Dr Harris is a GP at Beacon Medical Group, the practice that runs the vaccination centre inPlympton, and said: “When Beacon Medical Group made the decision to look to our community to ask for volunteers to assist us with marshalling at our Covid-19 vaccination centre, we were overwhelmed with the offers of help we had from an army of volunteers.

"And we consider ourselves particularly lucky to have had the support from someone like Roy. Roy has been an absolute wonder and stalwart. He always volunteers with a smile on his face and a steely determination to help others. He goes above and beyond to keep our patients safe and well.

"On one occasion, he even grabbed a spanner and did some fixing to ensure the heating in our vaccination marquee was working properly for the comfort of our patients.

“We salute you Roy and for everything that you have done for us and the community.”

Those around him have commended Roy for his selflessness.

Rianna Clarke, Executive Assistant at Beacon Medical Group, added: “Roy is a valued member of the Beacon family now. He makes a huge effort to get to know everyone he meets - from staff to volunteers and patients, and everyone comments on what a pleasure he is to have around.

“Roy is always willing to help, often at short notice. He truly is a remarkable man and I have the greatest respect for him.”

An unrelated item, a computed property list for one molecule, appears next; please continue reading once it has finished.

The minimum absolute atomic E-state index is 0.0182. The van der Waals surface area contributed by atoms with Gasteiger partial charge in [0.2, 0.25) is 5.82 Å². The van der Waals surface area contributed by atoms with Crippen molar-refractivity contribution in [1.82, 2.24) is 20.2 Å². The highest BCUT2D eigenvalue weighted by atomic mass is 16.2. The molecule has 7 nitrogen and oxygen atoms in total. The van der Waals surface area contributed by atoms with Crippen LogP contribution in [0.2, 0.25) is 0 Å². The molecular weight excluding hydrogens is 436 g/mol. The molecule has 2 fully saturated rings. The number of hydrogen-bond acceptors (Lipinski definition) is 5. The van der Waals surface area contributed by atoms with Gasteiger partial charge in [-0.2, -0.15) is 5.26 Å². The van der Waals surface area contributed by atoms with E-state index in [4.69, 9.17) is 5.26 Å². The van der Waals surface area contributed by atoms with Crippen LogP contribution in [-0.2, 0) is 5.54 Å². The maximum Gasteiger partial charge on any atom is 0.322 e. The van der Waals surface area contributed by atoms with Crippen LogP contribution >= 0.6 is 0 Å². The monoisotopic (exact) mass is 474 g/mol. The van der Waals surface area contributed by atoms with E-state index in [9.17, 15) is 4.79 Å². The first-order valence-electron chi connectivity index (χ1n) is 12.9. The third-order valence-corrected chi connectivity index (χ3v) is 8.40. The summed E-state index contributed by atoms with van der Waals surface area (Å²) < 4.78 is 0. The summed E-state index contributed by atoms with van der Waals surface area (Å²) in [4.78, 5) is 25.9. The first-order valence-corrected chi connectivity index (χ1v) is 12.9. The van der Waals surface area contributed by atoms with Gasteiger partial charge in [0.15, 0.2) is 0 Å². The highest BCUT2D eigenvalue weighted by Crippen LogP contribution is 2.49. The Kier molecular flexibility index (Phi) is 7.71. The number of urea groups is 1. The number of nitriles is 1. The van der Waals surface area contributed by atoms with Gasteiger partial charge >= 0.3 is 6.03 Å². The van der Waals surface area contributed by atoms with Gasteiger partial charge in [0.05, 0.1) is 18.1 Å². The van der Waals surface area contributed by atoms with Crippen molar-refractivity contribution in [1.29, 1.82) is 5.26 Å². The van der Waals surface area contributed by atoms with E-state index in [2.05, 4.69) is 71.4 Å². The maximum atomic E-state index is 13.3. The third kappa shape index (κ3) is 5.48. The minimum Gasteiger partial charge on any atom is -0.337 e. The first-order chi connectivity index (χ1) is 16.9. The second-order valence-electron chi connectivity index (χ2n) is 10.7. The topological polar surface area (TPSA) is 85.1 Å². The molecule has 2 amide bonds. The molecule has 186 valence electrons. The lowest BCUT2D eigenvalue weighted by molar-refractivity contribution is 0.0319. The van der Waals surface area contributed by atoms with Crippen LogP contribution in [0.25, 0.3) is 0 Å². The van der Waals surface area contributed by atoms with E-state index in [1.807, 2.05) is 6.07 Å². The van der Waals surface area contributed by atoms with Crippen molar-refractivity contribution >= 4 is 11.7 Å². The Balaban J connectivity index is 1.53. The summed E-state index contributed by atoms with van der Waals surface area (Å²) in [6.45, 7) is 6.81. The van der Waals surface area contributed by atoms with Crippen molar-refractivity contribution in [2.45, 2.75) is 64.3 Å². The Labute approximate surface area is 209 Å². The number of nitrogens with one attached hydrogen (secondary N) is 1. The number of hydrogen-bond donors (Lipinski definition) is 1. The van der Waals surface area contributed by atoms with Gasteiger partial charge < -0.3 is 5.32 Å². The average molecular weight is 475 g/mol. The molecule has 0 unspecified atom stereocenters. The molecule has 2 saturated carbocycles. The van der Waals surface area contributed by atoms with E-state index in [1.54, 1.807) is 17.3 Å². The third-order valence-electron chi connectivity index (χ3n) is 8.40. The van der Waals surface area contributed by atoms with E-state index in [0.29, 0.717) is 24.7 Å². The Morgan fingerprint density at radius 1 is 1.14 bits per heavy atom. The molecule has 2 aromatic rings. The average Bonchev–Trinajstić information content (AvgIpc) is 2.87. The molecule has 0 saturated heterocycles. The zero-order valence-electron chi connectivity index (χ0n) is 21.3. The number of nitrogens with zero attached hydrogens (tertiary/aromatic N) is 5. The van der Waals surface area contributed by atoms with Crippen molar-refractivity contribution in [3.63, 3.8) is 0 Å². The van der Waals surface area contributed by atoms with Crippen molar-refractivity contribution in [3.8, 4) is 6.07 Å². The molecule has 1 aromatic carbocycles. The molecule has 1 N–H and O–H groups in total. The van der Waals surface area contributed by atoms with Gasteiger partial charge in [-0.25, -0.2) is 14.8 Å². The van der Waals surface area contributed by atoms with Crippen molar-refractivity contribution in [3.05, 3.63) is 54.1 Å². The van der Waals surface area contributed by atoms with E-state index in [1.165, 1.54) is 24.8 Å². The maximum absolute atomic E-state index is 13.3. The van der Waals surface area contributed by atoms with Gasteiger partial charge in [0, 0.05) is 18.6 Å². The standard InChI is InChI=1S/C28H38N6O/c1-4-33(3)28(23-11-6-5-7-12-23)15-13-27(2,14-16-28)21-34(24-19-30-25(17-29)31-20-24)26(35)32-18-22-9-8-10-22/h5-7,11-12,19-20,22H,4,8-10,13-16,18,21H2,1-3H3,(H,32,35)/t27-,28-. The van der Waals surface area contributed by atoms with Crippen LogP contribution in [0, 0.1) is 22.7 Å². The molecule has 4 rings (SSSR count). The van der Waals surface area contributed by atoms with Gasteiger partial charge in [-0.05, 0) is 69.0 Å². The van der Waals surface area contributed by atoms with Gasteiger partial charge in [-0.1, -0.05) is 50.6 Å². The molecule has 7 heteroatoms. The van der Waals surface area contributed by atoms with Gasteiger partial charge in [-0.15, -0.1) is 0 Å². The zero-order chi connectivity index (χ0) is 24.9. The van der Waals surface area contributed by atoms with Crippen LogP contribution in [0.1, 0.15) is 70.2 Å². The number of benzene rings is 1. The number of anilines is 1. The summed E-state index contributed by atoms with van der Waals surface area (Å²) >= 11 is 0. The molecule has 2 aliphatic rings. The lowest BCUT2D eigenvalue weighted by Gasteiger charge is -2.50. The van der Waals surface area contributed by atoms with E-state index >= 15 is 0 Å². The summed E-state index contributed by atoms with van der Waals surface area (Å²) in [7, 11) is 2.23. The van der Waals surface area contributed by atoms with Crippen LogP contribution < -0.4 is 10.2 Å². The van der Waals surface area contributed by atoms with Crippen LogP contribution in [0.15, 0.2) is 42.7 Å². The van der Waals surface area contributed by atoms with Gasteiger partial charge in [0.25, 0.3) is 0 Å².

Roy’s daughter Dawn works at South Brent Health Centre and Roy has also supported thepractice during the vaccination programme.

Dr Sofka Morris, GP at South Brent Health Centre, said: “Roy has been a constant supportsince the very beginning of the pandemic.

"He was the first to volunteer at every given opportunity to assist in both flu and coronavirus vaccination clinics. He has spent days on end stood outside in pouring rain and howling wind, and I have even seen him pour the rain water out of his boots on a particularly wet and cold winter's day, yet he continues to offer his precioustime

“Roy has a lovely manner. He is calm, soothing, and controlled despite the many challenges he faces with the occasionally challenging parking arrangements, but his military background comes in very helpful and he offers gentle reminders to wear face coverings and maintain social distancing. We would be lost without Roy.”

Roy joined the Royal Marines in 1956.

On the day of his wife Esther’s funeral, Roy put his Blues on and marched through the village, where he was surprised to see the street lined by neighbours, friends, and many people who he didn’t know they had touched and helped in different ways.

Esther loved seeing him in his uniform, so he placed his Beret on the coffin so she could take it with her.

Roy’s efforts and service to both the military and NHS were recognised by Dr Paul Johnson,Chair of NHS Devon Clinical Commissioning, Ian Phillip, from NHS England and Brigadier Jock Fraser, Naval Regional Command on Friday 16 April, with a commendation presented to him at South Brent Health Centre.

Brigadier Jock Fraser said: “It has been an absolute privilege to be present today and to jointly present Roy with this certificate formally recognising the exceptional contribution he has made to the pandemic response.

“It has been humbling and inspiring in equal measure to learn of the selfless way Roy hascommitted his time, compassion and boundless energy to helping others. Showing that hisCommando spirit is as strong now as when he served in the Royal Marines, Roy’s example has led the way in adapting and overcoming in extraordinary circumstances.

"Once a Royal Marine, always a Royal Marine.”